Alongside a variety of criticisms of media reporting from World War II to recent times, Unz focuses especially on three potentially huge stories that were mostly or entirely ignored by the mainstream media. He acknowledges that you can’t be 100% sure they’re true, but at the same time he suggests overwhelming evidence for each of the following:
- Senator John McCain was involved in a decades-long cover-up of a decision by the Nixon Administration to abandon hundreds of POWs at the end of the Vietnam War.
- The FBI not only failed to reveal high-ranking government officials discovered to be selling nuclear weapons secrets to foreign intelligence organizations, but threatened and then fired an employee who passed on these findings to her supervisors.
- There was an obvious culprit in the 2001 anthrax terror attacks who wasn’t pursued by the FBI.
I would have liked to have seen a mention of at least a few scandals that journalists have successfully uncovered. To be fair, they certainly don’t miss everything.
Nonetheless, Unz makes some incisive arguments, speculating that political partisanship causes significant stories to be squashed, while also sharing accusations of outright corruption in major newspapers such as the New York Times. I suspect behavioral psychologists could add to this picture. Having spent years in large financial institutions, I understand well the pressures to ignore certain types of information, and large media organizations probably aren’t that different.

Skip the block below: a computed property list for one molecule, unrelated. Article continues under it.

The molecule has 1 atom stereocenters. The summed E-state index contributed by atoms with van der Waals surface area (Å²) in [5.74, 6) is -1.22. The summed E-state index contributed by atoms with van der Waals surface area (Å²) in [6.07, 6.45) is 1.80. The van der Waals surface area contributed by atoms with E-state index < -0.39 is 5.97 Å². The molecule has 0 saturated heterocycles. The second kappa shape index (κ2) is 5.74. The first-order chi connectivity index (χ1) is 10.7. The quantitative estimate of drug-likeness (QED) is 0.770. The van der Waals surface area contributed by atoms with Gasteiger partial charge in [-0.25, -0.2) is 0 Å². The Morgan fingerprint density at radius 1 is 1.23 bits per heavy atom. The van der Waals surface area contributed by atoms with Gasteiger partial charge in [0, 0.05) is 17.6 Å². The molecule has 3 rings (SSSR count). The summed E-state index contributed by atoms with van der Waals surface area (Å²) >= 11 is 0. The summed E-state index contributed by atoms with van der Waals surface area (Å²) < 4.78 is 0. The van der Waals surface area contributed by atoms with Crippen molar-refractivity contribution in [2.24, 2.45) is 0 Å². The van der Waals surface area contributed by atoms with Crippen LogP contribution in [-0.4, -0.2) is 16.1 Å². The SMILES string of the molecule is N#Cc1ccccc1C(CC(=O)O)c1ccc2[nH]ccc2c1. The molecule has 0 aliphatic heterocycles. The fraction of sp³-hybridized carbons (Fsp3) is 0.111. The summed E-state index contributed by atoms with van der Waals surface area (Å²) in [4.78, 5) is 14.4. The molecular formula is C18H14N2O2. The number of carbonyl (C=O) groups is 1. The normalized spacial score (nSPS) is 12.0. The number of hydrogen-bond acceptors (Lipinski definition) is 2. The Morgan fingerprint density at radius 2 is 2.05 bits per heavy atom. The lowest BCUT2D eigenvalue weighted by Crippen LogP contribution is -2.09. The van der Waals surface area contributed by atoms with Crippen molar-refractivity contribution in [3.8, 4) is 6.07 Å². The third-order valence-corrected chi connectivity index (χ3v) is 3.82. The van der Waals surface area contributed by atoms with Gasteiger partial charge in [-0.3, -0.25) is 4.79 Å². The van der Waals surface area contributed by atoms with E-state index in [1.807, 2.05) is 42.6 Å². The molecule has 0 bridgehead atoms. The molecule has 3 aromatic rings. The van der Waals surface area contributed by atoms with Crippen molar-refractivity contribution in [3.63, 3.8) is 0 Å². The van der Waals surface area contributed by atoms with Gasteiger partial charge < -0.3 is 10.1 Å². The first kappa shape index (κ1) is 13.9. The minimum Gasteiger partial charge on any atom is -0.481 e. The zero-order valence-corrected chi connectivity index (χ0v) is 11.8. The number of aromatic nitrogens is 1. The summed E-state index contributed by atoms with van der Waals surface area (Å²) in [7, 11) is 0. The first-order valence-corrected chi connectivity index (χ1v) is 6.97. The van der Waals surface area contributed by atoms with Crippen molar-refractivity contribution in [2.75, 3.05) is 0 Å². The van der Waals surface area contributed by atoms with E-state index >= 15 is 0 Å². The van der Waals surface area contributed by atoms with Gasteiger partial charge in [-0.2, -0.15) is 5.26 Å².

And here’s another link that connects to the same themes
For a double dose of reality about who really runs our country, I suggest reading Unz’s piece and then following it up with Matt Taibbi’s latest article. Unz focuses mostly on past events, but concludes with some chilling thoughts on our present political leadership. Segue from there to Taibbi’s latest update on the never-ending giveaways from politicians (and regulators) to banks. This is the order that I read the two articles late last night, and it wasn’t a cheery way to head to bed.
In Taibbi’s article, he reports that any hope for more transparency and other needed reforms in the derivatives markets is being gradually snuffed out. His commentary is less on the media and more on perverse incentives in our political system, but the message is the same and reinforces Unz’s conclusions.